FROM Hisham Melhem
The "Summit" that Won’t Be a Summit after All President Obama called the first ever summit of the Gulf Cooperation Council for this week at Camp David. Last Friday, the White House said the new King of Saudi Arabia would be there, but it turns out, he won't — and other leaders have also declined the invitation. Does the new King of Saudi Arabia really have better things to do than meet the President of the US at Camp David or is Barack Obama being snubbed? That's just one of the questions about this week's meeting with Arab Gulf-state leaders, who want guaranteed US protections against Iran, their Middle-East rival. It's not just the nuclear deal they're worried about, but also the lifting of sanctions restraining Iran's economic power. In the meantime, there's a "feeding frenzy" for conventional weapons — made in the USA.
Trump's 'America First' goes missing abroad In the Middle East, President Trump is changing some policies of the Obama Administration—and reversing his own campaign attacks on Islam as a religion that "hates us." We hear about his visit to Saudi Arabia and what's at stake for the rest of his foreign excursion.
The Trump agenda: where's the beef? President Trump says big things are happening. After celebrating a House bill on health care, he doesn’t yet have Senate agreement. With James Comey’s public testimony scheduled tomorrow, the President today tweeted his selection of a new FBI Director. Is the Chief Executive all style and no substance? Later, terror attacks in Iran and conflicting claims about who’s behind them.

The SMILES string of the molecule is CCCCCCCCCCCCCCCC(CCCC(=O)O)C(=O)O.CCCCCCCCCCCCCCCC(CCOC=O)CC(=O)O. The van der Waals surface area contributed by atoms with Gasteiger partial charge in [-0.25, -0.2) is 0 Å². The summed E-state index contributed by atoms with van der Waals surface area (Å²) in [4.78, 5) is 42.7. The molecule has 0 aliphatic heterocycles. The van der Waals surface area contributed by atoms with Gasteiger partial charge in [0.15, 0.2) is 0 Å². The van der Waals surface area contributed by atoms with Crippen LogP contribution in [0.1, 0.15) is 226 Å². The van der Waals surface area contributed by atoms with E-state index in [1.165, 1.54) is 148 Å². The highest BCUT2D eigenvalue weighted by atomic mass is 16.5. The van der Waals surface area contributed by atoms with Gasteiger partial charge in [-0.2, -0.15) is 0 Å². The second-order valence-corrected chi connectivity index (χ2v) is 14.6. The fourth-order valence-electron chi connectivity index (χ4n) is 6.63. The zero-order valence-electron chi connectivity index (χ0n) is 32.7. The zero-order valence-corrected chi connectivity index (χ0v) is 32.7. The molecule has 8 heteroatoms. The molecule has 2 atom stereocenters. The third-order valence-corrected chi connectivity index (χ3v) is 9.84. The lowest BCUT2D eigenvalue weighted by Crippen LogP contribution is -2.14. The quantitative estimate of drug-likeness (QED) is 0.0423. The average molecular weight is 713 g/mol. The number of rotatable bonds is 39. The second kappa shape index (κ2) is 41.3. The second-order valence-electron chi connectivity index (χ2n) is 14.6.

What is Trump's plan for Middle East peace? On his first foreign tour, President Trump has promised "peace" between Israel and the Palestinians. Are there any details for re-starting talks that have been stalled for the past three years?
Janesville and the American Dream Janesville, Wisconsin is the hometown of Republican House Speaker Paul Ryan. But he couldn’t prevent the closing of the General Motors factory after 100 years. On this Memorial Day rebroadcast of To the Point, we hear what’s happened to what once was a model of American middle-class unity.